Thursday, 25 October 2018

Caught in a NET?

Of course in a sense they are right. NETs are unproven at scale and very uncertain as to cost. It would be better to cut emissions hard now than to continue emitting CO2 that will be removed from the air later. Prevention is better than cure and so on.

In a sense. But it's almost certain that we won't cut emissions hard enough so we will have to capture CO2 from the air. You have only to look at the pathways in the recent IPCC report on staying below 1.5 degrees to see that they represent, and are explicitly stated to require, an almost unprecedented economic transformation. 

We have been making this argument for 20 years. We have stressed the costs of inaction, the human benefits of mitigation, the moral case to reverse the harm we have done. And emissions have risen. Actions have been inadequate at best. Need I mention Putin, bin Salman and Trump? Perhaps not.
We are imposing large economic costs, the destruction of much of the natural world and perhaps a high death rate on future generations - now probably in our grandchildren's lives - to avoid cost and inconvenience to ourselves. This is a serious moral failure on the part of almost all governments, and indirectly of us. But that is now the baseline.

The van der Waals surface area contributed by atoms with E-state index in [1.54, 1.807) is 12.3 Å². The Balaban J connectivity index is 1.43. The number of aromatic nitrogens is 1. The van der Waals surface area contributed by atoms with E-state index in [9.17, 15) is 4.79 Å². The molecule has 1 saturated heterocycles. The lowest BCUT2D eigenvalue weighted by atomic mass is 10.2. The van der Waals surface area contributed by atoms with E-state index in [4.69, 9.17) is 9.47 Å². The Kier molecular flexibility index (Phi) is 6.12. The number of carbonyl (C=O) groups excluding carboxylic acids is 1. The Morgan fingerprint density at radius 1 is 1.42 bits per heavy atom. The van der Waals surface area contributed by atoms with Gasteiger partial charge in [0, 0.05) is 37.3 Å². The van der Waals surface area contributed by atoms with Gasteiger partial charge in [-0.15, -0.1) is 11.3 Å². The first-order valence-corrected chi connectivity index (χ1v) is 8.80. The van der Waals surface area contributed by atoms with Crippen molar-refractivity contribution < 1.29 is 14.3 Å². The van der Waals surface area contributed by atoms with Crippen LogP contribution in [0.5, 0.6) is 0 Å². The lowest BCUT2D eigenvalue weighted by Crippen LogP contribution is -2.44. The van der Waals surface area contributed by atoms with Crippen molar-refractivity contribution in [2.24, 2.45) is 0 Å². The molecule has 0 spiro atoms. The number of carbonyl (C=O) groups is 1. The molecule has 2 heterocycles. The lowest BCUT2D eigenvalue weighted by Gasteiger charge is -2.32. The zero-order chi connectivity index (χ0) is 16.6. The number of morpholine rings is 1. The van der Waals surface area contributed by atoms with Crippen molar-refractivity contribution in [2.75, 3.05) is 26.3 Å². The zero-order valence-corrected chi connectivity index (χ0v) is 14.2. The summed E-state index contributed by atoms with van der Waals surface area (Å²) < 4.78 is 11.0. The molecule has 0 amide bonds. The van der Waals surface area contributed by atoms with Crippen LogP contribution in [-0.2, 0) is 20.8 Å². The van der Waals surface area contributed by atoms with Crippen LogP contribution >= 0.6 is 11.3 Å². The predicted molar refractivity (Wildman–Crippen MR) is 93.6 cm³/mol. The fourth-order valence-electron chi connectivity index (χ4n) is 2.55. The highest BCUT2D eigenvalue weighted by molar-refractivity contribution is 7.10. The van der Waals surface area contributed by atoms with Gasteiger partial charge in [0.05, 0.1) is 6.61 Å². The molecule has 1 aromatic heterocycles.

We cannot now avoid presenting future generations with the bill for NETs. The best we can do NOW is to invest in the technologies needed, starting with CCS and a selection of NETs.

So where are we with NETs? Greenpeace cites an authoritative report on NETs which says that NETs "offer only limited realistic potential to remove carbon from the atmosphere and not at the scale envisaged in some climate scenarios".

The reasons for this conclusion are not clear. The report also notes "A recent study (Marcucci et al., 2017) concluded that ....substantial deployment of (direct air capture] (several gigatonnes of carbon removals per year by 2100) would allow these targets to be met." The big issue is simply cost. DAC will cost a lot more per ton than CCS used on a power station or cement works but the costs are highly uncertain, being quoted as $30-$1,000 per ton CO2!

There are still many technical options. The sooner we put serious money into R&D and pilot plants the better!

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